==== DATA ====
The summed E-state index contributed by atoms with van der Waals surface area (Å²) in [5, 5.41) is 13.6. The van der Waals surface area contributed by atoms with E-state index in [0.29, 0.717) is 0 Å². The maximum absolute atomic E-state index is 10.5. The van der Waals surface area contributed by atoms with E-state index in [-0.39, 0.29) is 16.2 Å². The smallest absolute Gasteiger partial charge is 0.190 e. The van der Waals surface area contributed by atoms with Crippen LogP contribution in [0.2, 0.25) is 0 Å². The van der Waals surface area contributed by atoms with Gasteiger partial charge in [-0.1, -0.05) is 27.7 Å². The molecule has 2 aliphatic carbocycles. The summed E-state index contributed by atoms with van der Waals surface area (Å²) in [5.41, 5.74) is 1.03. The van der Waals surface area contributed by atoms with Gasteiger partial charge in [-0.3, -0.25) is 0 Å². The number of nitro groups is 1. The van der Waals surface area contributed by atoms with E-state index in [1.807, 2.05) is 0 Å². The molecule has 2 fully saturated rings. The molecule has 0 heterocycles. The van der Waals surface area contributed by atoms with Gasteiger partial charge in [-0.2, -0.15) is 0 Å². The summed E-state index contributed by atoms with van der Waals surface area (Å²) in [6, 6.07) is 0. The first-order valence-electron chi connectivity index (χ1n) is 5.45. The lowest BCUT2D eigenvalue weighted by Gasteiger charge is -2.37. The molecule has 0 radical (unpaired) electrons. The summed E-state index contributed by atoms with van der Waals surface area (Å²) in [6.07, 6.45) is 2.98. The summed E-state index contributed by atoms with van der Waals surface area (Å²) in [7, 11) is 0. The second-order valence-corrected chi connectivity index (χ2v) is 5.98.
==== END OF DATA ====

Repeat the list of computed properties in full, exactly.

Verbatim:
The summed E-state index contributed by atoms with van der Waals surface area (Å²) in [5, 5.41) is 13.6. The van der Waals surface area contributed by atoms with E-state index in [0.29, 0.717) is 0 Å². The maximum absolute atomic E-state index is 10.5. The van der Waals surface area contributed by atoms with E-state index in [-0.39, 0.29) is 16.2 Å². The smallest absolute Gasteiger partial charge is 0.190 e. The van der Waals surface area contributed by atoms with Crippen LogP contribution in [0.2, 0.25) is 0 Å². The van der Waals surface area contributed by atoms with Gasteiger partial charge in [-0.1, -0.05) is 27.7 Å². The molecule has 2 aliphatic carbocycles. The summed E-state index contributed by atoms with van der Waals surface area (Å²) in [5.41, 5.74) is 1.03. The van der Waals surface area contributed by atoms with Gasteiger partial charge in [-0.3, -0.25) is 0 Å². The number of nitro groups is 1. The van der Waals surface area contributed by atoms with E-state index in [1.807, 2.05) is 0 Å². The molecule has 2 fully saturated rings. The molecule has 0 heterocycles. The van der Waals surface area contributed by atoms with Gasteiger partial charge in [-0.2, -0.15) is 0 Å². The summed E-state index contributed by atoms with van der Waals surface area (Å²) in [6, 6.07) is 0. The first-order valence-electron chi connectivity index (χ1n) is 5.45. The lowest BCUT2D eigenvalue weighted by Gasteiger charge is -2.37. The molecule has 0 radical (unpaired) electrons. The summed E-state index contributed by atoms with van der Waals surface area (Å²) in [6.07, 6.45) is 2.98. The summed E-state index contributed by atoms with van der Waals surface area (Å²) in [7, 11) is 0. The second-order valence-corrected chi connectivity index (χ2v) is 5.98.